Presenters: Dr Jan Stewart, Kirby Borgardt and Kari McCluskey
Date and Time: Wednesday, April 11, 2018, 12:00 pm – 1:00 pm ET
All registered participants will receive a link to the recording of the webinar. So even if you unable to attend the webinar, you will still be able to access all the learning.
Educators face the difficult task of meeting the needs of diverse classrooms. This is further exacerbated by children that have been affected by war who bring with them a unique set of needs requiring additional support. This free webinar draws from a qualitative CERIC-supported research program conducted in three Canadian provinces that examines best practices and programs supporting the integration of refugee and newcomer students. This research, along with recommendations for teachers, counsellors and administrators, has recently been published in the guide, Bridging Two Worlds: Supporting Newcomer and Refugee Youth.
Research revealed that further education in areas such as conflict awareness, understanding refugee characteristics, self-care and relationship building with students, families and communities, is needed among school staff. Educators are able to build capacity in their students by meeting psychosocial along with growth needs while also guiding students toward successful personal and professional goals for the future. Practical recommendations to support adjustment, career development and well-being among students through the creation of culturally responsive classrooms will be shared.
What you will learn:
- Working from a trauma-informed perspective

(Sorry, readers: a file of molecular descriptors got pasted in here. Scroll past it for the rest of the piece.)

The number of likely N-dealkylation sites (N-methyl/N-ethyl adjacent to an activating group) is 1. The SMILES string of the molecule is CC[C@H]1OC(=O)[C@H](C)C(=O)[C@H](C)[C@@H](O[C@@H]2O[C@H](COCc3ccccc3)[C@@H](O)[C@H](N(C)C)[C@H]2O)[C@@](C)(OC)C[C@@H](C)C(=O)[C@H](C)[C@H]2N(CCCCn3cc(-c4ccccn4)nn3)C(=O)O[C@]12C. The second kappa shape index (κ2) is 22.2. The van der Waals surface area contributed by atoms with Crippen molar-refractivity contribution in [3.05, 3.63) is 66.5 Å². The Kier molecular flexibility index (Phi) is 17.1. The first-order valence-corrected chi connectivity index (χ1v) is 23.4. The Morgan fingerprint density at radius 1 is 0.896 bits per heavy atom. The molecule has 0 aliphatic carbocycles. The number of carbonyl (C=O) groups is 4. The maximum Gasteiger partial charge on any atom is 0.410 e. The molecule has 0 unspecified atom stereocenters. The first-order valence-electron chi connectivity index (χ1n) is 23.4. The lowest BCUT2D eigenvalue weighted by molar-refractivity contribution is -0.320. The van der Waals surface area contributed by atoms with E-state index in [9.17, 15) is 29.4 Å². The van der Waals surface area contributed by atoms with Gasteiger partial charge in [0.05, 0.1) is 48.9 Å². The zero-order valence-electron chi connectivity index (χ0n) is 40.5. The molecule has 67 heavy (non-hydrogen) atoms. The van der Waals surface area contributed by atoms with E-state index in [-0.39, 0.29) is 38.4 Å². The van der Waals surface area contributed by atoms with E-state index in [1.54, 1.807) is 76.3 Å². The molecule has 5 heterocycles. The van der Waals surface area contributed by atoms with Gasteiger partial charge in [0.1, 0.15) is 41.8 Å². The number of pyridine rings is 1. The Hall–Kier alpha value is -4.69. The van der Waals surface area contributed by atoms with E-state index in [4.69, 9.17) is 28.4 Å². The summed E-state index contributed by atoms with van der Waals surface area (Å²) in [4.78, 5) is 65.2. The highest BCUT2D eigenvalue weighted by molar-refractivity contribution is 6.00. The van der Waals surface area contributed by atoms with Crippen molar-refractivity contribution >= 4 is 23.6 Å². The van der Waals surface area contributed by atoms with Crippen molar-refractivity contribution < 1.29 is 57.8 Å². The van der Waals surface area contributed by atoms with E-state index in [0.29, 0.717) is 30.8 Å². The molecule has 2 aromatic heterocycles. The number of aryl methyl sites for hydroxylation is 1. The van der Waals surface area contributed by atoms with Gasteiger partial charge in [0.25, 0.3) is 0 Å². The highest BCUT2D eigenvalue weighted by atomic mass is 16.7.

- Effects of trauma and interrupted learning
- 9 core competency areas for educators of newcomer youth
- Lesson plans to assist and build capacity in classroom teachers, counsellors and settlement workers working with refugee students
- How to use the Blueprint for Life/Work Design to support the career development needs of refugee students
Dr Jan Stewart is a Professor in the Faculty of Education at The University of Winnipeg. With over 30 years of teaching, research and field experience, Dr Stewart has achieved expertise working with children and youth who have been affected by conflict, trauma, violence, abuse, mental health issues, neglect and human rights violations. She has led international research and teacher development programs in Zimbabwe, South Sudan and Uganda, and she has conducted national and international seminars and conferences around the world. She is the author of The Anger Workout Book for Teens, The Tough Stuff Series, The STARS Program and Supporting Refugee Children: Strategies for Educators
Kirby Borgardt is a Program Manager at N.E.E.D.S. Inc. a non-profit agency that works with refugee children, youth and their families. She has worked as a Senior Research Assistant for the last several years analyzing best practices in supporting refugee students. Kirby is completing her Master in Peace & Conflict Studies.
Kari McCluskey is the Lost Prizes Coordinator and Contract Faculty at The University of Winnipeg (Faculty of Education) where she works to provide professional development and training for pre- and in-service teachers. Kari contributed to the Bridging Two Worlds project as a Research Assistant focusing on lesson development and analytics.